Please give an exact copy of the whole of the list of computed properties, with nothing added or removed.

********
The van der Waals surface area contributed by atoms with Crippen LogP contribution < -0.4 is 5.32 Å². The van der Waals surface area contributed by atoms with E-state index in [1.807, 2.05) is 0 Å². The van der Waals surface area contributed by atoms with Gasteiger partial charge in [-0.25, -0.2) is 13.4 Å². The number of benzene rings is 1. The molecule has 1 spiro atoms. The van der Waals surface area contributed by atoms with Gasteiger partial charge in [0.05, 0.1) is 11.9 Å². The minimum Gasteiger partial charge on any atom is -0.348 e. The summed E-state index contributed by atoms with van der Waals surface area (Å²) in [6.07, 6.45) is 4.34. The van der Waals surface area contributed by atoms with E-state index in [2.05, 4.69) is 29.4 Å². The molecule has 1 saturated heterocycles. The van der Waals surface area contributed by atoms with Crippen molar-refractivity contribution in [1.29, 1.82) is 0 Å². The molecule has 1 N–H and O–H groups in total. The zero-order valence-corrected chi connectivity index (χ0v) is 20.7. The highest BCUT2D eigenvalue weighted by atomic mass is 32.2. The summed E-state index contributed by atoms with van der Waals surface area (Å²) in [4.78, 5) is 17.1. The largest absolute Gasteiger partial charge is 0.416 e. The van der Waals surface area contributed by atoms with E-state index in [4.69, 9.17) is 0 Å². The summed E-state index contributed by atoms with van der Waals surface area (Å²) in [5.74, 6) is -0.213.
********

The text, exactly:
The van der Waals surface area contributed by atoms with Crippen LogP contribution < -0.4 is 5.32 Å². The van der Waals surface area contributed by atoms with E-state index in [1.807, 2.05) is 0 Å². The van der Waals surface area contributed by atoms with Gasteiger partial charge in [-0.25, -0.2) is 13.4 Å². The number of benzene rings is 1. The molecule has 1 spiro atoms. The van der Waals surface area contributed by atoms with Gasteiger partial charge in [0.05, 0.1) is 11.9 Å². The minimum Gasteiger partial charge on any atom is -0.348 e. The summed E-state index contributed by atoms with van der Waals surface area (Å²) in [6.07, 6.45) is 4.34. The van der Waals surface area contributed by atoms with E-state index in [2.05, 4.69) is 29.4 Å². The molecule has 1 saturated heterocycles. The van der Waals surface area contributed by atoms with Crippen molar-refractivity contribution in [1.29, 1.82) is 0 Å². The molecule has 1 N–H and O–H groups in total. The zero-order valence-corrected chi connectivity index (χ0v) is 20.7. The highest BCUT2D eigenvalue weighted by atomic mass is 32.2. The summed E-state index contributed by atoms with van der Waals surface area (Å²) in [4.78, 5) is 17.1. The largest absolute Gasteiger partial charge is 0.416 e. The van der Waals surface area contributed by atoms with E-state index in [4.69, 9.17) is 0 Å². The summed E-state index contributed by atoms with van der Waals surface area (Å²) in [5.74, 6) is -0.213.